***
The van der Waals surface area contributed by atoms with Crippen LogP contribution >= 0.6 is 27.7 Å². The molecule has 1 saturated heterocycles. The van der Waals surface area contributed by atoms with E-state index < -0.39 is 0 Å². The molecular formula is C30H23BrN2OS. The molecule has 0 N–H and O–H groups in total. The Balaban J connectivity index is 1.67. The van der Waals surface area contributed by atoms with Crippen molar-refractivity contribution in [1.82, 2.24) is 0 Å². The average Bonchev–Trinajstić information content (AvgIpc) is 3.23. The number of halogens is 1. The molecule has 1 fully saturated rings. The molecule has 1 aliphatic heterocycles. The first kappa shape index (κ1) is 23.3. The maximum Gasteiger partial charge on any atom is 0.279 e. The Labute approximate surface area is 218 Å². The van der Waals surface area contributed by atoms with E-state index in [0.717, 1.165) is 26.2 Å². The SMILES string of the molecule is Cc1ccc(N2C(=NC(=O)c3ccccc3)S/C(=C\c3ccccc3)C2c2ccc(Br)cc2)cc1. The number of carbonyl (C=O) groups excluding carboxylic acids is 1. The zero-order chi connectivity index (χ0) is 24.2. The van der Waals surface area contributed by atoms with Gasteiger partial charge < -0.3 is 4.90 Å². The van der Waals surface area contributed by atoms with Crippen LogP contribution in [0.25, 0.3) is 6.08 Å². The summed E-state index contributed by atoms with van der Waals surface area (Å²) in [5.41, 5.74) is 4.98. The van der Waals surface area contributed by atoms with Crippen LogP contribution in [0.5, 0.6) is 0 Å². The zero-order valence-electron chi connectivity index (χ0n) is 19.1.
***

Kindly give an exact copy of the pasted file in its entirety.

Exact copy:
The van der Waals surface area contributed by atoms with Crippen LogP contribution >= 0.6 is 27.7 Å². The molecule has 1 saturated heterocycles. The van der Waals surface area contributed by atoms with E-state index < -0.39 is 0 Å². The molecular formula is C30H23BrN2OS. The molecule has 0 N–H and O–H groups in total. The Balaban J connectivity index is 1.67. The van der Waals surface area contributed by atoms with Crippen molar-refractivity contribution in [1.82, 2.24) is 0 Å². The average Bonchev–Trinajstić information content (AvgIpc) is 3.23. The number of halogens is 1. The molecule has 1 fully saturated rings. The molecule has 1 aliphatic heterocycles. The first kappa shape index (κ1) is 23.3. The maximum Gasteiger partial charge on any atom is 0.279 e. The Labute approximate surface area is 218 Å². The van der Waals surface area contributed by atoms with E-state index in [0.717, 1.165) is 26.2 Å². The SMILES string of the molecule is Cc1ccc(N2C(=NC(=O)c3ccccc3)S/C(=C\c3ccccc3)C2c2ccc(Br)cc2)cc1. The number of carbonyl (C=O) groups excluding carboxylic acids is 1. The zero-order chi connectivity index (χ0) is 24.2. The van der Waals surface area contributed by atoms with Gasteiger partial charge < -0.3 is 4.90 Å². The van der Waals surface area contributed by atoms with Crippen LogP contribution in [0.25, 0.3) is 6.08 Å². The summed E-state index contributed by atoms with van der Waals surface area (Å²) in [5.41, 5.74) is 4.98. The van der Waals surface area contributed by atoms with Crippen LogP contribution in [0.5, 0.6) is 0 Å². The zero-order valence-electron chi connectivity index (χ0n) is 19.1.